By Past President Joanie Cameron Pritchett
You’ve got to hand it to the Conservatives: they really know how to score political points.
When it comes to exploiting people’s fears and using it to ram through legislation that takes away civil liberties and individual freedoms, Prime Minister Harper is a master magician.
Is it ironic that Bill S-7, the federal government’s new “anti-terrorism” bill, was introduced just a week after the terrible bombings in Boston, Massachusetts, which killed five people and injured another 276.
Passed last Wednesday through the House of Commons at breakneck speed and given Royal Assent a day later, the new law will give police the right to pre-emptive arrest and hold people without charge for up to three days on “suspicion” of being involved in terrorism. This, of course, could literally mean anyone – and the government doesn’t have to do a thing to prove any of it.
Secondly, it will force people not even charged with an offence into testifying at investigative hearings, and sending anyone who won’t cooperate to prison for up to twelve months.
To most Canadians, this is very similar to the “anti-terrorism” legislation passed in the United States by the Bush Administration, including the notorious 2001 Patriot Act.
This week, Stephen Harper said that terrorism shouldn’t force us, as he specifically put it, to “commit sociology.” In Conservative-speak, that means that we shouldn’t look at the root causes of terror in the world today, and just arrest people after the violence happens.
For Canadians, this isn’t good enough, because by that time, it’s too late. The damage has already been done.
Instead of dealing with the real problems and issues facing millions of people throughout the country, the federal government would rather score cheap political points based on fear and misunderstanding.
People who commit acts of terror and kill innocent people are monsters. No one denies that. But for decades in North America, labour union activists and leaders were also arrested, threatened and abused by the state, just for doing things that unions today do on a regular basis. For far too long, union members were victims to many of the new policing powers listed in Bill S-7.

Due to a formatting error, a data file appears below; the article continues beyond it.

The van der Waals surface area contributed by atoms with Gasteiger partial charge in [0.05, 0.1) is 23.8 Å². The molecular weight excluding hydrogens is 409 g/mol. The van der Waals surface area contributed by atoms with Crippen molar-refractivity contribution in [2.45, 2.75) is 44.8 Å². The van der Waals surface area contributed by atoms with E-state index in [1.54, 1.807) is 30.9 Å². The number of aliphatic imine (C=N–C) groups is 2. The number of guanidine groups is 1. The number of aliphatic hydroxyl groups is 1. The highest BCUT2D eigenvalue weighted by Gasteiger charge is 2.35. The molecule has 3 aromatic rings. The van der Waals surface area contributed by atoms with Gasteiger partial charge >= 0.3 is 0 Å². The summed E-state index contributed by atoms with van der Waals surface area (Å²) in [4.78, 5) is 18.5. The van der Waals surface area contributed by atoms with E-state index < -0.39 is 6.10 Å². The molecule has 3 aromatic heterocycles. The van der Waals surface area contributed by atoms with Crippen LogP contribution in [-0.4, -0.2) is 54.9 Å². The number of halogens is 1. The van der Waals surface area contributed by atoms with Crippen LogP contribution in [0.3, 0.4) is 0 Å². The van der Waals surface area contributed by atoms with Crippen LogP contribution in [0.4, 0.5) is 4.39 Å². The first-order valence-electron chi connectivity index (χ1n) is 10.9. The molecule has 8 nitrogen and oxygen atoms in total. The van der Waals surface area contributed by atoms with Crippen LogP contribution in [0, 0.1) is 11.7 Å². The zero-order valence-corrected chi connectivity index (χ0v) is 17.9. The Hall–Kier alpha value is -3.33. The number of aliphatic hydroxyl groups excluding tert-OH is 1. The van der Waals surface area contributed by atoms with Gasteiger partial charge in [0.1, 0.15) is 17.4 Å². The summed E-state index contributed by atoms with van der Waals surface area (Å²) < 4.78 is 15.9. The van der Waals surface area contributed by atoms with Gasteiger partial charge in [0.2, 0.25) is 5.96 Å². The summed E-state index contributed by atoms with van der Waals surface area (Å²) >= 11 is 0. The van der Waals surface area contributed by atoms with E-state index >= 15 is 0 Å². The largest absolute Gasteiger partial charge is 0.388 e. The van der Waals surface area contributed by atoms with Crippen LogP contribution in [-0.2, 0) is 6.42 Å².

The Canadian Bar Association (CBA) has publicly denounced the new law, saying that it doesn’t provide investigators any new useful tools. In a public letter, the CBA said that it “has the potential to violate basic rights and freedoms of Canadians… ‘Fighting Terrorism’ must not become a mantra that can be cited to justify ever-expanding state powers and ever-increasing encroachment upon fundamental human rights, individual privacy, and the rule of law.”
At the same time, the Canadian Civil Liberties Association says that the preventative arrest and investigative procedures that were in effect from 2001 to 2007 – and which are also present in Bill S-7 – were never once used for their supposed purpose.
Several Conservative members of parliament have justified the importance of the Bill by pointing to the recent foiling of a plot by two individuals to derail a Via train in Toronto. Yet as many have suggested, the RCMP made its arrests and stopped any potential harmful activity without the provisions of the new law.
Yet there is another issue looming in the Bill, and that is racism. Canada likes to think of itself as a multi-cultural society where a person’s skin colour doesn’t matter. Yet we know from research that visible minorities struggle through discriminatory barriers in and out of the workplace and face more drastic social indicators like higher rates of poverty and unemployment.
Bill S-7 will only fuel more irrational fears against Muslim Canadians and those of Arab and Middle Eastern descent in Canada. In fact, after the foiled Via rail plot, even the RCMP said they were “bracing for a backlash against Muslims.”
This comes at a time when people of all cultures and faiths in Canada should be working together to break down the root causes of violence and terror in society.
Once again, instead of dealing with the real problems and issues facing millions of people throughout the country, the federal government would rather score cheap political points based on fear and misunderstanding.
Canada is better than this.